U.S., South Korea defense chiefs vow no tolerance for North Korea provocation

Reuters

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U.S. Defense Secretary Ash Carter (R) and his South Korean counterpart Han Min-Koo (L) looks towards north from a observation post inside the truce village of Panmunjom, in the demilitarized zone (DMZ) separating the two Koreas, South Korea, November 1, 2015. Photo: Reuters/Korea Pool/Yonhap U.S. Defense Secretary Ash Carter (R) and his South Korean counterpart Han Min-Koo (L) looks towards north from a observation post inside the truce village of Panmunjom, in the demilitarized zone (DMZ) separating the two Koreas, South Korea, November 1, 2015. Photo: Reuters/Korea Pool/Yonhap

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The U.S. and South Korean defense chiefs urged North Korea on Monday to immediately cease all activities related to its nuclear program and said they will have no tolerance for any military provocation by Pyongyang.
U.S. Defense Secretary Ash Carter and South Korean Defense Minister Han Min-koo also expressed "grave concern" over the North's intent to conduct a long-range missile launch and a nuclear test, a joint statement issued after their talks said.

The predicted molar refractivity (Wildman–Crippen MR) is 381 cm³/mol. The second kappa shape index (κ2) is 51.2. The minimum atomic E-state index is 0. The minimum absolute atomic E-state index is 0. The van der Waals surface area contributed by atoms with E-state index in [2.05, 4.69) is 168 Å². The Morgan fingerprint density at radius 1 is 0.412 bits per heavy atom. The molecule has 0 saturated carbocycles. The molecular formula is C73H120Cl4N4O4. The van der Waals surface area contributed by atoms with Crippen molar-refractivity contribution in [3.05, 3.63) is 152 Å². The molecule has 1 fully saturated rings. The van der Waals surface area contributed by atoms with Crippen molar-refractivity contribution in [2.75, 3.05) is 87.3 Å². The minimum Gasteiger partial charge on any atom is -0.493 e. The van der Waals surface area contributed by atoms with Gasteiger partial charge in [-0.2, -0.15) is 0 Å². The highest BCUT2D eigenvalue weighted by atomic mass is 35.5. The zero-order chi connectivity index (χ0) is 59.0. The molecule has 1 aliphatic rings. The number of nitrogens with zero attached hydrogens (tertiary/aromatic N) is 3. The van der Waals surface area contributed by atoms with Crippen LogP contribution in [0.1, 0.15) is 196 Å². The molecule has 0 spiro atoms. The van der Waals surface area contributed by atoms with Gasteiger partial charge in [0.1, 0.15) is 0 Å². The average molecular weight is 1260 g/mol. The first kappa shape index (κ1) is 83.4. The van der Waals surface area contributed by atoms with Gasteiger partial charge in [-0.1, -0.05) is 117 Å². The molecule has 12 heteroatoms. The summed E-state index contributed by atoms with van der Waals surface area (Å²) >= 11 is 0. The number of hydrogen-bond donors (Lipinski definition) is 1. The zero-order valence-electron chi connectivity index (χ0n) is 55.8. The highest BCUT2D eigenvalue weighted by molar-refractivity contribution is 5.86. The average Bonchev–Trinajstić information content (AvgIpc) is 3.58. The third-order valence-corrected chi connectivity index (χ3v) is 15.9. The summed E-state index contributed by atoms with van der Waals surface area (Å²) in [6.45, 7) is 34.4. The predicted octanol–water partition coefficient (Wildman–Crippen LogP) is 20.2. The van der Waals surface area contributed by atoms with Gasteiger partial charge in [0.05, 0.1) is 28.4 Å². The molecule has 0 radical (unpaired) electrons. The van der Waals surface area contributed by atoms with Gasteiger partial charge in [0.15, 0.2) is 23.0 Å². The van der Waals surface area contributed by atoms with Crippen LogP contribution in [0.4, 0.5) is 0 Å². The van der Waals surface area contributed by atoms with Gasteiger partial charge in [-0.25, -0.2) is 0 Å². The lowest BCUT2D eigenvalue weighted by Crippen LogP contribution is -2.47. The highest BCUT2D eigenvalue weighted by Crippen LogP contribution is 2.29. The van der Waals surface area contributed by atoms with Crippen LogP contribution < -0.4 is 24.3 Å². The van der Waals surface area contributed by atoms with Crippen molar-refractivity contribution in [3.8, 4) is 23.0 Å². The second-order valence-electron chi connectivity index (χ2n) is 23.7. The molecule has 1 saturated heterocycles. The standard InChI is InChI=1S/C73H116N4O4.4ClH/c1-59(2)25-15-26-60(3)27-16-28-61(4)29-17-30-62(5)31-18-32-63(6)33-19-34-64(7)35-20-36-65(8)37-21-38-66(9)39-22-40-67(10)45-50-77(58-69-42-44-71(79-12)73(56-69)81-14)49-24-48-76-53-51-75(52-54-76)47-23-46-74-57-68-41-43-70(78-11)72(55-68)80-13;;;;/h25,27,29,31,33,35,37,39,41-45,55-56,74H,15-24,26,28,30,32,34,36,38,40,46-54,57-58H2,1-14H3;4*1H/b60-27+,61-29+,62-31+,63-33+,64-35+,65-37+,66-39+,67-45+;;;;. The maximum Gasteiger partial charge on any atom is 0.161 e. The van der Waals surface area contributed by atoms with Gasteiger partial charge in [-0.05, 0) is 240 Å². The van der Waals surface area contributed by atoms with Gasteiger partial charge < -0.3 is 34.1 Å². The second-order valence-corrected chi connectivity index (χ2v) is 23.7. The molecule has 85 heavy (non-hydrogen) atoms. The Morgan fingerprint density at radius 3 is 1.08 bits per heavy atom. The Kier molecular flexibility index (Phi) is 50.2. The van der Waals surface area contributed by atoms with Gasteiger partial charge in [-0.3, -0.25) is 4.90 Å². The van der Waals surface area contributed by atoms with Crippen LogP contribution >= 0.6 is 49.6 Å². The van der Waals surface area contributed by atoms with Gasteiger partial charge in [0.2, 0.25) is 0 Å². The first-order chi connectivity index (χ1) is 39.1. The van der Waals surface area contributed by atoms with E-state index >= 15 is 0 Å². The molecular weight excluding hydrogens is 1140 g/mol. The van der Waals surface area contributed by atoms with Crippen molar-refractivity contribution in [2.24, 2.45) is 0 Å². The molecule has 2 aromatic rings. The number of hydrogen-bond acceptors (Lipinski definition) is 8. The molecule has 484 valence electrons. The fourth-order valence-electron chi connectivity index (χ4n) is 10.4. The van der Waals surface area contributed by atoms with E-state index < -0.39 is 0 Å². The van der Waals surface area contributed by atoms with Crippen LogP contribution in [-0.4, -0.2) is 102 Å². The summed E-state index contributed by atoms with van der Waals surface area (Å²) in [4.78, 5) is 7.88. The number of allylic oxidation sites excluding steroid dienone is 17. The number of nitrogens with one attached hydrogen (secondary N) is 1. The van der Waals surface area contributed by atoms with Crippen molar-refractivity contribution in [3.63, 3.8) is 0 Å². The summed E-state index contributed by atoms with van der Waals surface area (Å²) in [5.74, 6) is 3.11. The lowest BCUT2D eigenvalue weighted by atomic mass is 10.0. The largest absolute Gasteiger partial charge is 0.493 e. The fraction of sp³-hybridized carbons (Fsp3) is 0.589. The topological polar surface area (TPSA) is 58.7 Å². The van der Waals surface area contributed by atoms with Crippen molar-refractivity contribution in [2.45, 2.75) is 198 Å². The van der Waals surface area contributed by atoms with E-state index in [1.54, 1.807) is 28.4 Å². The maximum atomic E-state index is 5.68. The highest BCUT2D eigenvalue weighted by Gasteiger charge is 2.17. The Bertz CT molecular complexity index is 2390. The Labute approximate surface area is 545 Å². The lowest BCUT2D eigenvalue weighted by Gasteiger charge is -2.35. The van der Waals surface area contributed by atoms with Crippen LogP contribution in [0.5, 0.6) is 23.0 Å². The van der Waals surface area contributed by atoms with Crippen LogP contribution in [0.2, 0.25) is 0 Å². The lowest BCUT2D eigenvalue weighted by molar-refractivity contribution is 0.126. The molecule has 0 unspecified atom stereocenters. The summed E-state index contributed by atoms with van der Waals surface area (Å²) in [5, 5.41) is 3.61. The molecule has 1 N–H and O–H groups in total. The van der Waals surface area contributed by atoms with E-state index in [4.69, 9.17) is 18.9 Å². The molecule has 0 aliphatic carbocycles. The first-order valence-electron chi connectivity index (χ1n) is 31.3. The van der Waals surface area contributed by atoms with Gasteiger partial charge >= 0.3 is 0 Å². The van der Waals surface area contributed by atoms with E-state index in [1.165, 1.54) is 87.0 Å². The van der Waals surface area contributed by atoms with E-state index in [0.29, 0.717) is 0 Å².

"Both are stark reminders that North Korea is an upclose, dangerous and continuing threat to the security of the peninsula and the region," Carter told a news conference with Han, referring to the heavily armed border between the two Koreas and a 2010 attack against a South Korean navy ship.
North Korea denies any role in the sinking of the Cheonan, which Seoul blames on Pyongyang.
"The minister and the secretary reaffirmed that any North Korean aggression or military provocation is not to be tolerated," the statement said.
North Korea has vowed to conduct nuclear tests and continue the launch of what it says is a rocket to put a satellite into orbit, a claim rejected by the United States and South Korea as a disguised long-range missile test.
Carter and Han met in Seoul on Monday in an annual review of their combined defense readiness against the North and to discuss operational command of their joint forces in case tensions with North Korea escalate into a war.
The meeting came two months after North and South Korea resolved a military standoff that had threatened to escalate into live conflict after exchanging artillery fire across their Demilitarized Zone (DMZ) border.
The two ministers also agreed to boost cooperation in space and cyberspace to improve the security of critical infrastructure, including information and space systems, the joint statement said.
They also agreed on a plan for the transfer of operation control of their combined troops in case of war as Seoul improves its readiness with better capabilities, it said. There were no details available about the plan.
The United States has around 28,500 troops in South Korea.
The United States and South Korea have agreed that South Korea would need to improve its intelligence, surveillance, and reconnaissance capabilities and its ability to defend itself from artillery attacks before it assumes control of their combined forces in wartime, Carter told the news conference.
Carter flies to Malaysia later for a meeting of Southeast Asian defense ministers, which China's Defense Minister Chang Wanquan is also due to attend.

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